In a recent story out of Richmond, a woman – Barbara Tanner, a 52 year old – who operated an escort service was sentenced to 41 months in federal prison. The interesting hook, noted by Doug Berman, is that the court treated each of the women who worked for her as a “victim” for sentencing purposes. This hoisted her sentencing guideline range from 24-30 months to 41-51 months. As a matter of guideline interpretation, perhaps this makes sense. Section 2G1.1 defines a victim as:
a person transported, persuaded, induced, enticed, or coerced to engage in, or travel for the purpose of engaging in, a commercial sex act or prohibited sexual conduct, whether or not the person consented to the commercial sex act or prohibited sexual conduct. Accordingly, “victim” may include an undercover law enforcement officer.
Perhaps this is just a matter of nomenclature, but is this a fair definition of “victim”? While some sex workers are surely victims, others have chosen this work – admittedly under many of the stresses that propel other individuals towards sub-optimal life choices. Is a sex worker necessarily any greater victim than a coal miner or a worker in a meat processing plant? Would a sex worker who was working on her own, rather than for a madame, be able to claim victimhood as well? If not, why is he or she converted to victim status upon taking a position with Ms. Tanner’s agency? (And what would the IUSW – International Union of Sex Workers – say about this?)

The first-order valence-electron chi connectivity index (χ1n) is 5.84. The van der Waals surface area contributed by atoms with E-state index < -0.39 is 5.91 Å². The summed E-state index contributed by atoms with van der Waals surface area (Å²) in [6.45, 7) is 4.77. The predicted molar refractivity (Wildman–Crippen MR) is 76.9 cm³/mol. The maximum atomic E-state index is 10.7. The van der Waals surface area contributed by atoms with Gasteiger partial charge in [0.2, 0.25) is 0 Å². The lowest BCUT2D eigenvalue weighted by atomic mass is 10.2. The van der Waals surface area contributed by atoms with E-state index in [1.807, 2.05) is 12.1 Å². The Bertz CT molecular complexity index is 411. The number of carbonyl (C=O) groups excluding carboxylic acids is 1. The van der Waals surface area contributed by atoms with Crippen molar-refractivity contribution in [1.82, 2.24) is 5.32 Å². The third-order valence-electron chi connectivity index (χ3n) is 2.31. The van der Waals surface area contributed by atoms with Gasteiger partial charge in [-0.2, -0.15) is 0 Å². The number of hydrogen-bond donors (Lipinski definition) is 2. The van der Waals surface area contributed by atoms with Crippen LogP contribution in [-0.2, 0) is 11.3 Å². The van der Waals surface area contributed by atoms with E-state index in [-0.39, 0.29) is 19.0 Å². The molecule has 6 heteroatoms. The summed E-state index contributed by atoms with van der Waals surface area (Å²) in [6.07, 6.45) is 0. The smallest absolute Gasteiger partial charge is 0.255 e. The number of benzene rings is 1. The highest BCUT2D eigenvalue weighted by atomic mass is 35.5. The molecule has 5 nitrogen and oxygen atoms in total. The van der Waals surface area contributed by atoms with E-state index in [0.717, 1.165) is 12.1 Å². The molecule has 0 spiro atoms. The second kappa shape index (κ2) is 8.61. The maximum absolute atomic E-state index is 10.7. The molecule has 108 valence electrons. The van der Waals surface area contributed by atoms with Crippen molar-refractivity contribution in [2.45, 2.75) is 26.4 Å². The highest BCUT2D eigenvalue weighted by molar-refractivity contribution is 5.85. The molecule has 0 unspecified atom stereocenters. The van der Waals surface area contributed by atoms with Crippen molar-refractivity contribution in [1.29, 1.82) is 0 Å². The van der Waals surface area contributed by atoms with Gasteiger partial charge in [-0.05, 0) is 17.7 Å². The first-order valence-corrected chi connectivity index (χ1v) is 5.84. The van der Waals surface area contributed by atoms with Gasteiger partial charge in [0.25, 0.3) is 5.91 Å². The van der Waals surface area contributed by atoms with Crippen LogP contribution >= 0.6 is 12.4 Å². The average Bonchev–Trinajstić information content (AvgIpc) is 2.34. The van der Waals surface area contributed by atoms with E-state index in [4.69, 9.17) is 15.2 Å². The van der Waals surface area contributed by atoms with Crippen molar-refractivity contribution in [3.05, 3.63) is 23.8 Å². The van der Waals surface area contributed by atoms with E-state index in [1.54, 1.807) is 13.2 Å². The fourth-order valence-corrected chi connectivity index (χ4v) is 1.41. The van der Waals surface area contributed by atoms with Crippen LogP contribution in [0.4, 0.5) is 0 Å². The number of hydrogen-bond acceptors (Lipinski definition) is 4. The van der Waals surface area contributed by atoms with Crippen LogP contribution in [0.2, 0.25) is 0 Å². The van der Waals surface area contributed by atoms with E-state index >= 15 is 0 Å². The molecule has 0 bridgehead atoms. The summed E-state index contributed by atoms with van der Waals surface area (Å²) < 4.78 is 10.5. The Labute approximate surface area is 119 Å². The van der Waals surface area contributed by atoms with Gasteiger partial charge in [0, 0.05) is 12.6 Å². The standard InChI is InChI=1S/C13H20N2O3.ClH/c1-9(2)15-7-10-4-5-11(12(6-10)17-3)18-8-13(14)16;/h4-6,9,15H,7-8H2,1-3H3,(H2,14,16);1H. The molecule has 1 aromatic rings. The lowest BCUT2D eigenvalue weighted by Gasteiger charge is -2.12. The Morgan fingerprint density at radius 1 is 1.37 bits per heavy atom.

The guidelines commission is within bounds when it makes Ms. Tanner’s sentence depend on the size of her operation. But does it make sense to frame the sentence on the number of people “victimized”? To the degree that those who promote commercial prostitution create unwilling sex workers, they are doing serious harm. And maybe we consider larger prostitution schemes more dangerous because they have the potential to increase coerced prostitution. But my sense is that, with such a broad definition of “victim”, the sentencing commission is mostly dressing up morality legislation in public safety clothing.
If you want to send Ms. Tanner to the pokey for sin, go for it, but don’t assume that all of her employees were necessarily victims. Maybe they were just sinners as well.